GUEST COMMENTARY: Voting ‘no’ is a vote in favor of Alaska’s future


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Alaskans have a very important vote on Aug. 19. Businesses — small and large — will be affected. Jobs and the Alaskan economy are at stake. There has been much discussion about the referendum to repeal Senate Bill 21. We want to share the positive effects SB 21 is having on our business — a business based here in Alaska.

Cummins Northwest has been in Alaska for 50 years, doing nearly $20 million in annual business. Our 50 employees in Alaska are committed to making the communities in our state stronger. Cummins Northwest wants to remain in Alaska. We want to help employ more Alaskans with high quality, good-paying jobs.

This referendum is really about whether Alaska wants to continue supporting and attracting many other businesses like ours that put people to work and contribute to the economic and social vibrancy of our state.

Since Senate Bill 21 went into effect this year, our 2014 units, parts and service sales are up 22 percent. The same is true for our many industrial and automotive partners. We see great value in Senate Bill 21. The impact of a more favorable, competitive, and predictable tax structure has resulted in immediate announcement of investment of North Slope oil producers, oil field suppliers and contractors.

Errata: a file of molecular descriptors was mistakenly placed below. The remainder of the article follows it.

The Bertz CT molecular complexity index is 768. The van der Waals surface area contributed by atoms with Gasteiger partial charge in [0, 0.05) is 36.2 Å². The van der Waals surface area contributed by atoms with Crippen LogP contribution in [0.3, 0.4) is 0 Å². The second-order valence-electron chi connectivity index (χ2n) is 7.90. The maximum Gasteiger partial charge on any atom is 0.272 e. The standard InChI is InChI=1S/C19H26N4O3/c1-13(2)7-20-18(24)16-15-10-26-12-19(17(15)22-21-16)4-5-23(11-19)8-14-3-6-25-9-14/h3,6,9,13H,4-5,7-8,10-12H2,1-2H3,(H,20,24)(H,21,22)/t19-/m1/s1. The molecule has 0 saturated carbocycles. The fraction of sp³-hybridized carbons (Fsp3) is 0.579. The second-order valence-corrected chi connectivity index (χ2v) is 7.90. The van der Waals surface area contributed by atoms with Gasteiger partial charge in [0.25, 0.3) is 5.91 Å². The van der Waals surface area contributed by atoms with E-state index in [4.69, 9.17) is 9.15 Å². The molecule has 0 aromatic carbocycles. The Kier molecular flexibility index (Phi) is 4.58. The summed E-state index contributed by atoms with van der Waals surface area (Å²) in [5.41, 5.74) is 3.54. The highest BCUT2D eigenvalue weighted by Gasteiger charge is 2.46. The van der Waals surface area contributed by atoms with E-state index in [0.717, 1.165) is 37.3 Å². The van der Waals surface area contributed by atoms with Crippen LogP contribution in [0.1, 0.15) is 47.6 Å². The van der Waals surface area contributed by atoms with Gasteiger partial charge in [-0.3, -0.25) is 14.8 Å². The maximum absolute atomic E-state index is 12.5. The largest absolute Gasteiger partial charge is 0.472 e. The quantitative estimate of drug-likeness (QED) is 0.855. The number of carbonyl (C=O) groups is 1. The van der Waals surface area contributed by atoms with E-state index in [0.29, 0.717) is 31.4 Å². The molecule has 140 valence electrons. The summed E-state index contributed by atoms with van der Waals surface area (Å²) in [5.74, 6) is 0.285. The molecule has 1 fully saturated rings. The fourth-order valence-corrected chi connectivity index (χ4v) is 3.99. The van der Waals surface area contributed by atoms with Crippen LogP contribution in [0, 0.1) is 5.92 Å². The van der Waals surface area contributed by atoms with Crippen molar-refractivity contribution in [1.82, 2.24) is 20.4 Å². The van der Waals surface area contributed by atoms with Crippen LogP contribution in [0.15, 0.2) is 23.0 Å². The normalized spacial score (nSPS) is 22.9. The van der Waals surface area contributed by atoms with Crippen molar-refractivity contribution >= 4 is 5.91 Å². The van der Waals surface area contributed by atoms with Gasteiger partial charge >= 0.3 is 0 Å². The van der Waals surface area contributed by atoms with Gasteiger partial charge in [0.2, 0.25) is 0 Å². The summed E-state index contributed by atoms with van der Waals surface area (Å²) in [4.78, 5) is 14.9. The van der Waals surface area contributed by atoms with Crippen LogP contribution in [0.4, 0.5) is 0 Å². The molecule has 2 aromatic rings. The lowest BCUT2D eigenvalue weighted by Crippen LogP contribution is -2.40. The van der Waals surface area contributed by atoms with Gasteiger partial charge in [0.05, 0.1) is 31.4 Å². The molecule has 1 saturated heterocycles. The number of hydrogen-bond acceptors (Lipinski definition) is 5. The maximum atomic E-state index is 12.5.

Cummins Northwest supports over 250 customers — half of our customers directly support the oil and gas industry and the other half support indirect markets. We’ve been hearing a great deal of concern from our customers on Ballot Measure 1. The potential repeal of SB 21 has our business partners stymied and orders on hold amid the unpredictability.

Opponents say that Senate Bill 21 was a handout to the oil and gas business — we see the opposite. Cummins Northwest views the passage of Senate Bill 21 as a helping hand to all Alaskans.

Repealing Senate Bill 21 is biting the hand that feeds us all — each and every one of us. The potential of repeal has given pause to Cummins and those who have made plans for expansion and long term growth.

Prior to Senate Bill 21, oil production was at its lowest since 1977 and the oil field support companies were leaving Alaska to fuel other states’ economies. A “no” vote on Ballot Measure 1 is a vote for the future of Alaska. SB 21 is working. The oil production decline has stopped. Keep SB 21 in place and allow it to work as designed.

For Alaska, we must view Senate Bill 21 for what it is — a catalyst for investment and the lifeblood of our state and our business. We are fortunate to live in a state with tremendous natural beauty and truly great, hard-working people. Let’s work toward making Alaska even better by Voting NO on Ballot Measure 1 on Aug. 19.

Tim Kelly is the Alaska general manager for Cummins Northwest.

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